April 15, 2009
Federal Reserve Districts
|Skip to content
The Second District's economy has continued to contract since the last report, though at a more subdued pace. Contacts in a number of industry sectors now report less widespread declines in business activity and express considerably more optimism about the near-term outlook, but continue to report ongoing weakening in employment. Retailers indicate that sales were weak but on or close to plan in both February and March, while inventories are generally said to be at satisfactory levels. Consumer confidence, though, remained at or near record lows in March, and tourism activity in New York City has been increasingly sluggish: both hotels and Broadway theaters report fairly steep drops in revenue over the past year. Commercial real estate markets have continued to deteriorate since the last report, while housing markets have been mixed but generally weak. Finally, bankers report widespread increases in demand for home mortgages, including refinancing, but steady to somewhat weaker demand in other loan categories; they also report further tightening in credit standards and continued, though not dramatic, increases in delinquency rates across all segments.
Consumer surveys show confidence indexes to be at or near record lows. The Conference Board reports that consumer confidence among residents of the Middle Atlantic states (NY, NJ, Pa) slipped 2 points to another record low in March. However, Siena College's monthly survey of New York State residents showed confidence edging up a point in March, though it is still only moderately above its record low set last October.
Tourism activity in New York City has weakened a bit further since the last report. Manhattan hotels report steep year-over-year declines in revenue--down 33 percent in February and 35 percent in March--reflecting 20 to 25 percent drops in room rates, coupled with noticeably lower occupancy rates. Broadway theaters are also seeing continued weakening in business: they report that attendance picked up a bit more than the seasonal norm from February to March, but it was still down 16 percent from a year earlier. With average ticket price little changed, total revenues were down 15 percent from a year earlier.
Construction and Real Estate
The rental market for industrial space was steady to softer in the first quarter, as was the market for retail space. Manhattan's retail market softened more than others: while vacancy rates were steady at low levels, asking rents declined sharply for the second straight quarter, and a relatively large volume of new retail space is due to be completed in the fourth quarter of 2009, much of it still unleased.
Housing markets have continued to weaken in much of the District since the last report--particularly in the multi-family segment. New York City's rental market continued to soften in March: asking rents in Manhattan were estimated to be down just 5-6 percent from a year earlier, but with the growing prevalence and size of concessions (waiving of rental fees, 1-3 months free rent, etc.), effective rents have reportedly fallen much more sharply--especially in full-service buildings. The inventory of rental listings has continued to increase, particularly in non-doorman buildings; one large brokerage firm reports that the rental vacancy rate has nearly doubled over the past 12 months. Manhattan's apartment sales market deteriorated markedly in the first quarter: the median sales price for condo re-sales was down 16 percent from a year earlier, while co-op prices fell 22 percent. The number of sales transactions fell nearly 50 percent from a year earlier, while the inventory (number of units listed) jumped 34 percent. Moreover, an industry contact maintains that there is a sizable "shadow" inventory of apartments--new condo units that are unsold but not yet listed. While quarterly data are not yet available for other parts of New York City, Brooklyn's market has reportedly slackened to an even greater extent than Manhattan's, largely due to a huge supply of newly constructed units.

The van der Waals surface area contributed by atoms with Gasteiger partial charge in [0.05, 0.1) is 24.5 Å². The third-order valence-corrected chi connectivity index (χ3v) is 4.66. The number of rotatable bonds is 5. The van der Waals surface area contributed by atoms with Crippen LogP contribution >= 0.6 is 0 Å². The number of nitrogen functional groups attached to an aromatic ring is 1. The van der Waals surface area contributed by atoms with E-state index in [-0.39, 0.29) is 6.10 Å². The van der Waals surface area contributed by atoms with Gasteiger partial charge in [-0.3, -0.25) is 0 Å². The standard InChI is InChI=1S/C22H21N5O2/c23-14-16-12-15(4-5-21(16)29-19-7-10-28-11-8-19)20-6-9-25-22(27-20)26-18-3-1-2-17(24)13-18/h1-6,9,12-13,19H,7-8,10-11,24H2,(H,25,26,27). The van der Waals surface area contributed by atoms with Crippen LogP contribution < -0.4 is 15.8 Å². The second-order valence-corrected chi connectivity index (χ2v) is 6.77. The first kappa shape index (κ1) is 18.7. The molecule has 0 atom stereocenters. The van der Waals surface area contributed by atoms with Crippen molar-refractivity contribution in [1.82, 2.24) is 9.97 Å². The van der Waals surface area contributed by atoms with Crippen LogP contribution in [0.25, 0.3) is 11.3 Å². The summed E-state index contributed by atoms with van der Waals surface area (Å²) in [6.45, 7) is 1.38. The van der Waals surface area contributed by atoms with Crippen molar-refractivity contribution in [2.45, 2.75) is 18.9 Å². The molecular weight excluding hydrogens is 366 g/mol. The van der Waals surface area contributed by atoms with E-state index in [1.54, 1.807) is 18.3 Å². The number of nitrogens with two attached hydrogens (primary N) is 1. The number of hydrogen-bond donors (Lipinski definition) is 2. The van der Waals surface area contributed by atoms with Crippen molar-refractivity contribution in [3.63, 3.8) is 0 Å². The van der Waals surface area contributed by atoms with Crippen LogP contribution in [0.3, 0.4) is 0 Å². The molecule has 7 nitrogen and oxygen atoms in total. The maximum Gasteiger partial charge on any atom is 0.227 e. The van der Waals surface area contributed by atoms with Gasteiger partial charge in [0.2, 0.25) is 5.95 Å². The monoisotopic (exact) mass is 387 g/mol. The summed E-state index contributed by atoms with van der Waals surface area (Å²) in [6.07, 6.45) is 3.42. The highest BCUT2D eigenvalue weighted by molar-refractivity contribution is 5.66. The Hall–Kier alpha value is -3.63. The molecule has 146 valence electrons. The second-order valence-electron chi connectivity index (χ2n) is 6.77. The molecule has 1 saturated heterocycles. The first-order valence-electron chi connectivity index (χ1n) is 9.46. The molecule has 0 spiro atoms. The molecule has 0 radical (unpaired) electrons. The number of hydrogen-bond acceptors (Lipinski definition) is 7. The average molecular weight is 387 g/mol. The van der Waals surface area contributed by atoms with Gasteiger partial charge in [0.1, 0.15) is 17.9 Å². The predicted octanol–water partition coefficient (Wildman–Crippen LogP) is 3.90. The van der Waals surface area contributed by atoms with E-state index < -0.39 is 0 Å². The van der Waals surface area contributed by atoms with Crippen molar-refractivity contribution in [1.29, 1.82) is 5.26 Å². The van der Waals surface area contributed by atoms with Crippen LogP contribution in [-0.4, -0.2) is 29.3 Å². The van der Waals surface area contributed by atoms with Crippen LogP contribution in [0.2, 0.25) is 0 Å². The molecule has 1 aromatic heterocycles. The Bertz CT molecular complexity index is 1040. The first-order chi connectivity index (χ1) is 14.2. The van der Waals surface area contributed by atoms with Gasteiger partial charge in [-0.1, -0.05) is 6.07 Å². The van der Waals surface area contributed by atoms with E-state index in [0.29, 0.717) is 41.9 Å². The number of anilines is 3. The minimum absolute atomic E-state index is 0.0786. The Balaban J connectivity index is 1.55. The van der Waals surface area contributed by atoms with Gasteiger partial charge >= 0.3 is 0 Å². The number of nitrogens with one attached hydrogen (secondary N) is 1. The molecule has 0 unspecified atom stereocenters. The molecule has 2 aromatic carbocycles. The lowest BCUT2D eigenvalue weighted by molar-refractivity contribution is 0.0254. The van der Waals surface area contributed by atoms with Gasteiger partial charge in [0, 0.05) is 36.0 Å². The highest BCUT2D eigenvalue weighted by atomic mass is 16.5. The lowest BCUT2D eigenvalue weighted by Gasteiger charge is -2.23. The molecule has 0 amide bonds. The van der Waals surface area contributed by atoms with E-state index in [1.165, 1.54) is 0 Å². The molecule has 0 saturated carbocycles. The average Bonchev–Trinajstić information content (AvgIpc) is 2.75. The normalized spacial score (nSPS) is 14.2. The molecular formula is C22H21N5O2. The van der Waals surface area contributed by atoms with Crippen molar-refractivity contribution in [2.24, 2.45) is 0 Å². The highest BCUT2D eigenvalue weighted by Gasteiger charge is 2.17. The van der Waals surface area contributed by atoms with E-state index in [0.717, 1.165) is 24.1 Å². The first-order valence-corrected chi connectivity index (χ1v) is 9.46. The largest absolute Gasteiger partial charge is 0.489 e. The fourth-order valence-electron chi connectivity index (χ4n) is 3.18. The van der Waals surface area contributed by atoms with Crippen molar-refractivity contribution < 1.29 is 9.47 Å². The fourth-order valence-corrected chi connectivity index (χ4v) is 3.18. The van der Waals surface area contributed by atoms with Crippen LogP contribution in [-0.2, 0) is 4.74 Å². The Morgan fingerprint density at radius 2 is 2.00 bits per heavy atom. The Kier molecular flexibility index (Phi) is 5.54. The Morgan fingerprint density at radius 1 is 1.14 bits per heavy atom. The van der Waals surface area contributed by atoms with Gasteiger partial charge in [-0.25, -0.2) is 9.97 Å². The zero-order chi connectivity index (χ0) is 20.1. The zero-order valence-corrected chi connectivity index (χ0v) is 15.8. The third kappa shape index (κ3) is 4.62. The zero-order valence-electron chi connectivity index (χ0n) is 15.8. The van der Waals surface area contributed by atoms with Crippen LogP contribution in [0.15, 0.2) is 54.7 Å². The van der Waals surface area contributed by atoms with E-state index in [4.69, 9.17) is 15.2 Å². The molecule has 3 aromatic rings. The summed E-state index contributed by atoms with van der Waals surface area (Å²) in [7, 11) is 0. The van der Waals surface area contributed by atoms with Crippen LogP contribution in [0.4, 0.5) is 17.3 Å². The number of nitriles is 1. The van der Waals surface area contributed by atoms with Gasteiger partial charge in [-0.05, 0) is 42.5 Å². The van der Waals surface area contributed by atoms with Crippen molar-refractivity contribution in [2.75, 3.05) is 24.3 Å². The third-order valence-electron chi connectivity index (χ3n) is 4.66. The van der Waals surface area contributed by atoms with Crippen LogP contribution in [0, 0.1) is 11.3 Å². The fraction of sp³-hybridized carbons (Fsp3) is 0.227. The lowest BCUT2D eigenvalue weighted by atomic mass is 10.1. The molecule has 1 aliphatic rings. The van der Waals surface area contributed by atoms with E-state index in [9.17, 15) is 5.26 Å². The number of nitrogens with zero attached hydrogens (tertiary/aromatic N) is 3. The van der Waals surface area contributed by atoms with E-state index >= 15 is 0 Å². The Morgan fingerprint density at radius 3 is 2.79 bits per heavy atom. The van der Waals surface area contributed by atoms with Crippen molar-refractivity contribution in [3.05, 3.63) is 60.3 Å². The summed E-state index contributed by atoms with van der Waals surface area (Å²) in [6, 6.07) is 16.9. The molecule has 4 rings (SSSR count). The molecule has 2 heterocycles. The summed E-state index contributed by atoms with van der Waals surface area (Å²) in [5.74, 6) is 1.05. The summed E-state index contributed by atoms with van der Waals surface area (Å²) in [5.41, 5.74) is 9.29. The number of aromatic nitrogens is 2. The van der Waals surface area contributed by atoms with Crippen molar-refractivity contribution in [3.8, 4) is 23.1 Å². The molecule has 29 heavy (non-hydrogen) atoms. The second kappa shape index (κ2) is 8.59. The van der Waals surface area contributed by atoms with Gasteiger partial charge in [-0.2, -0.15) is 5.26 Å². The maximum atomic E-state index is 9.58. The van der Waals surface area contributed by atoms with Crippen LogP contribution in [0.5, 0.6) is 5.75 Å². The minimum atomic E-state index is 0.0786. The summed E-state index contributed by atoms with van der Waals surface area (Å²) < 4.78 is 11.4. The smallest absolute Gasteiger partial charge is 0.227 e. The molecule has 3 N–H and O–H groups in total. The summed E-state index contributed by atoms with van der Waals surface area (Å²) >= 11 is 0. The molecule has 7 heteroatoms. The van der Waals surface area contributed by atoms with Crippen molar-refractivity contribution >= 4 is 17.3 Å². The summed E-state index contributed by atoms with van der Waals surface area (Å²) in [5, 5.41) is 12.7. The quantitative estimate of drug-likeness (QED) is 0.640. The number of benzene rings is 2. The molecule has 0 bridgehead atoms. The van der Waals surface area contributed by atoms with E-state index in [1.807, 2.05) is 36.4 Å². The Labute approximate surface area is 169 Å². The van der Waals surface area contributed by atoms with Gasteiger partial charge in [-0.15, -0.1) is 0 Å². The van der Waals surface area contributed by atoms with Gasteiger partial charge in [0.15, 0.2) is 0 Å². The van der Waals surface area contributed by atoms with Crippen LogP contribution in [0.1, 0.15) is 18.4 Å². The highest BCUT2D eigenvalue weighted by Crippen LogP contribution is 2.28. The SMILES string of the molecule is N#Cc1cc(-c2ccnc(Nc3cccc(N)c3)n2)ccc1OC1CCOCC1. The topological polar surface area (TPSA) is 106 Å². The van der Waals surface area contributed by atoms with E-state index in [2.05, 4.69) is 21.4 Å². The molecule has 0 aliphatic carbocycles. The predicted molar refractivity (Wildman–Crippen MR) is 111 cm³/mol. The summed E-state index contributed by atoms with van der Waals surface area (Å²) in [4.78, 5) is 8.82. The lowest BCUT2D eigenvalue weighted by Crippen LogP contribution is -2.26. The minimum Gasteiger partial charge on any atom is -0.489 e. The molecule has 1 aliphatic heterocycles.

The market for single-family homes has been mixed but generally weaker since the last report. A New Jersey industry consultant notes that resale activity, though still sluggish, picked up a bit in March--even after accounting for seasonality--but only on properties with fairly steep price reductions. However, a real estate broker in northern New Jersey maintains that traffic has been unusually quiet in recent weeks. Both contacts estimate that prices are off about 20 percent from their peaks, on average, and note that much of the activity is in "short sales", where the mortgage holder agrees to forgive part of the debt to the extent that it exceeds the selling price. Real estate contacts in upstate New York indicate somewhat more favorable market conditions. Home prices in the Buffalo-Niagara Falls area have reportedly remained steady thus far in 2009, though sales activity has fallen roughly 20 percent from 2008 levels. Contacts in both upstate New York and northern New Jersey note that the new tax credit for first-time home buyers has spurred at least some interest among potential buyers. Industry contacts throughout the District indicate that new home construction is running substantially lower this year than in 2008.
Other Business Activity